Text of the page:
Friday 5/29 The PTC

A. Strict Weighted Pullup (any grip okay, rest about 2 minutes)

    3-3-3-3-1-1-1-1*

We've been working these a ton lately. Go for a 3 rep and 1 rep max!

B. EMOM 20

   1. Cal Row (16/12)

   2. 15 Burpees 

   3. 5 Deadlifts (use 65% of your 1RM)

  4. 20 Wall Balls (20/14)

  5. REST

REMINDER: the afternoon schedule tomorrow is as follows: 3:30, 4:30 and 5:30pm

Heat Schedule for Deadly Duos is as follows:

Norcio + Doyle: 9:25am, 11:10am, 1:55pm

Buckley + Heck: 8:52, 10:35, 1:04

The Part Time CrossFitter

I get the opportunity to train with 3 other affiliate owners on a regular basis. We are famous for turning a 90-minute training session into a 3-hour one, mainly due to the fact there is a lot of CrossFit gossiping, exaggerating and overall grab-assing going on. But many times the conversations turn to productive topics about running a successful gym, coaching our athletes and sharing ideas.

Anyway, it’s pretty unanimous that one of the biggest issues we face as gym owners and coaches is the Part Time CrossFitter (PTC). The PTC can be loosely defined as as a member who comes into the gym in spurts, only once a week or extremely inconsistently. Every CrossFit gym has them, some more than others, and what our training group concluded was that we use a ton of energy trying to motivate them, getting them back in gym and generally just worrying/stressing over them.

 

This type of CrossFitter is very difficult to coach, because every time they walk into the gym there is no telling where their fitness level is or has regressed to. Am I getting a 90% John or a 75%  John today? Has he been completely sedentary or working out on his own?  As a coach, I have less than one hour to figure out and assess this individual and hopefully deliver them a good class. Sometimes it works, and sometimes it feels like I’m just trying to get them to “just survive” the hour. The bottom line is the PTC is paying for a membership that they are surviving through, rather than thriving. They are typically chronically sore, have tweaky joints and feel a plateau in their training.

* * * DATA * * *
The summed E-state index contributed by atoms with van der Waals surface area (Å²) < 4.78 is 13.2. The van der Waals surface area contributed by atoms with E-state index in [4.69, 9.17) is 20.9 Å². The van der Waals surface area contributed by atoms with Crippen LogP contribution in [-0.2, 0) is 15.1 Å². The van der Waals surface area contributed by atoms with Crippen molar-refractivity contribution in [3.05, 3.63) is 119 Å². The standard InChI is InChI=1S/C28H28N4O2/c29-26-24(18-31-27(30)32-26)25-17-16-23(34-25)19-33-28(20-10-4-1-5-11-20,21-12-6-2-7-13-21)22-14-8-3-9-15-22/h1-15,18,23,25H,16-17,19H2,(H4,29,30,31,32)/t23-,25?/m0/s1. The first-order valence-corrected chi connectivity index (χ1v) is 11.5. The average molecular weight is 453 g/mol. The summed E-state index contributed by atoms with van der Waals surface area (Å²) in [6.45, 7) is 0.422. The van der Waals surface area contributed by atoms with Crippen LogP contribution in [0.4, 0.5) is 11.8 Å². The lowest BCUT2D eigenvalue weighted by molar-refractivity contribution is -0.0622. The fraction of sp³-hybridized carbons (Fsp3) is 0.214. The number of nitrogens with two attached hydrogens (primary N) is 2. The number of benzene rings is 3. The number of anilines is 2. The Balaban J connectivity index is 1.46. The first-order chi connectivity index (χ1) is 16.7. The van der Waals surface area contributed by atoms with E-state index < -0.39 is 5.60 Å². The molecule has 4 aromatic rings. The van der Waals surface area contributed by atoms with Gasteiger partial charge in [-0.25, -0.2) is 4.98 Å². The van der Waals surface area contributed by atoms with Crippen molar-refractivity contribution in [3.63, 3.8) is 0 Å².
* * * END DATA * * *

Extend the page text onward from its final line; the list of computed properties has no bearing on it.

The PTC is also the most concerning injury-wise. PTC’s likely had a stint in the gym when they were very consistent. During this time they learned the movements, they made progress, they tracked their numbers and they gained momentum in their fitness. This period can come back and haunt the current PTC because when they come in after a long layover, they may draw memories from their former, fitter self and try to recreate this. The truth is, the body is not accustomed to the intensity while the mind is saying “push, push, push”. From my observations, its not folks who show up 4+ times per week that get injuries, it’s the ones who show up on the 4th Monday of odd months when the moon is full, that have the higher risk.

Give me the member who trains 4x a week for one year over the member who trains 2x a week for two years any day. That may be a hard truth, but as a coach I know exactly what I can get from the 4-timer each and every session. I know how to scale them, how to push them and when to test them. When they don’t show up, I notice. When the PTC shows up, I notice.

I’ve written a handful of blog posts preaching commitment, making fitness a priority, holding yourself accountable, etc etc. Not here. This post’s specific intention is to convey to our members that if you are in the PTC category, you are selling yourself short. You are missing out on the party.